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Banks' direct loans could threaten car dealer revenue

Dealers are urged to sharpen up the way they display online finance offers now Lloyds Banking Group has become the first bank to launch secured digital car finance in the UK. Some dealers see a bigger threat as banks assess the rising potential of direct loans.

Initially, Halifax Car Plan Extra is restricted to eligible customers buying used cars through dealerships but it will be extended to new car PCP and HP deals by the summer. Halifax customers can prearrange secured finance for a used car and have the money transferred to a dealership when a sale is agreed.

Mark Standish, chief executive at MotoNovo Finance, said direct lenders always have the potential to damage dealers’ F&I revenues: “Lloyds’ offer, as a secured lending proposition, has the potential to disrupt more than just the finance sale. In a PCP sale there are implications for the whole part exchange, guaranteed minimum future value and monthly rental scenario.
“I suspect some dealers may be reviewing their finance suppliers to get the best level of dealer centric support. Dealers reticent about online finance online will be thinking carefully about the threat that is now very clear.”

Black Horse, also part of Lloyds Banking Group, has reassured its dealer partners that its commitment to the point of sale motor finance remains the same. Chris Sutton, managing director at Black Horse, said: “We appreciate any change can be daunting. The way consumers want and expect to transact has changed significantly over the last few years and the trend towards use of online or digital methods will become even greater over time.”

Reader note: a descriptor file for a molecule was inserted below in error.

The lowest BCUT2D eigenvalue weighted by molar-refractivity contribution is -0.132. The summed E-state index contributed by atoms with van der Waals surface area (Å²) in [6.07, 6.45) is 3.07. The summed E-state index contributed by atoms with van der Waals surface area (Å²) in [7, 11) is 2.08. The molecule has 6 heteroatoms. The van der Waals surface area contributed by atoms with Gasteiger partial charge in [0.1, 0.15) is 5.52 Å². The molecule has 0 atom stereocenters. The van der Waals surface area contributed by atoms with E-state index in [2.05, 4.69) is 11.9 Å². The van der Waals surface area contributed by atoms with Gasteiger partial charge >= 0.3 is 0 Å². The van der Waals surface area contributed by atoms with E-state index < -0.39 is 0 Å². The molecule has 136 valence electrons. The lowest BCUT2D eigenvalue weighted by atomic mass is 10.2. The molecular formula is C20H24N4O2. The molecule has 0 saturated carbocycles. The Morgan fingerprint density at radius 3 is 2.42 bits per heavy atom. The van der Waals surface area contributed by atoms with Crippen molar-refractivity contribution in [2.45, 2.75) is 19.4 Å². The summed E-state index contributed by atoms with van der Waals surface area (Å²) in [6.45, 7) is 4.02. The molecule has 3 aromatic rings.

Richard Hoggart, managing director at DSG Finance, said: “We can't influence the level of competition but can continue to offer convenient, competitively priced and suitable products to deliver the positive customer outcomes that the FCA rightly demands.”

James Tew, managing director at iVendi, said: “The kind of product offered by Lloyds takes valuable finance income away from dealers and will be of genuine concern for them.
“Within the process, dealers sell the car to the lender, who becomes impacted by ‘merchantable quality’ in the event of a problem with the vehicle. Where a dealer has a working relationship with the lender, they tend to resolve consumer issues but, where done directly, lenders have to carry the can. If a situation is not resolved, it could lead to the dealer being not included, or removed from, a lender approved list. This disrupts the process for consumers who just want to buy a car from at dealer through a direct offering. It all gets very complicated.”

Julian Rance, head of Paragon Car Finance, said: “Good dealers have access to a wide range of lenders, including manufacturer finance, mainstream banks and specialist lenders. Provided rates and terms are competitive, dealer finance will continue to appeal to customers who like the ease of arranging all key aspects of the car purchase under one roof.”

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  • John - 21/04/2015 12:07

    All that will potentially happen is that if this became wide spread, dealers will recover proitability in the sale of the metal - maybe not in the short term due to manufacturer quotas being pushed but eventually the market will re-balance Imagine, dealerships making money from the sale of the car as opposed to commission incentives which historically promote poor conduct and behaviours with the old DIC/VB model. Along with the FCA now showing it;'s teeth, the reliance on high finance commissions is soon to be a thing of the past it is about time the industry woke up to the reality that continuing to rely on commissions is tantamount to business failure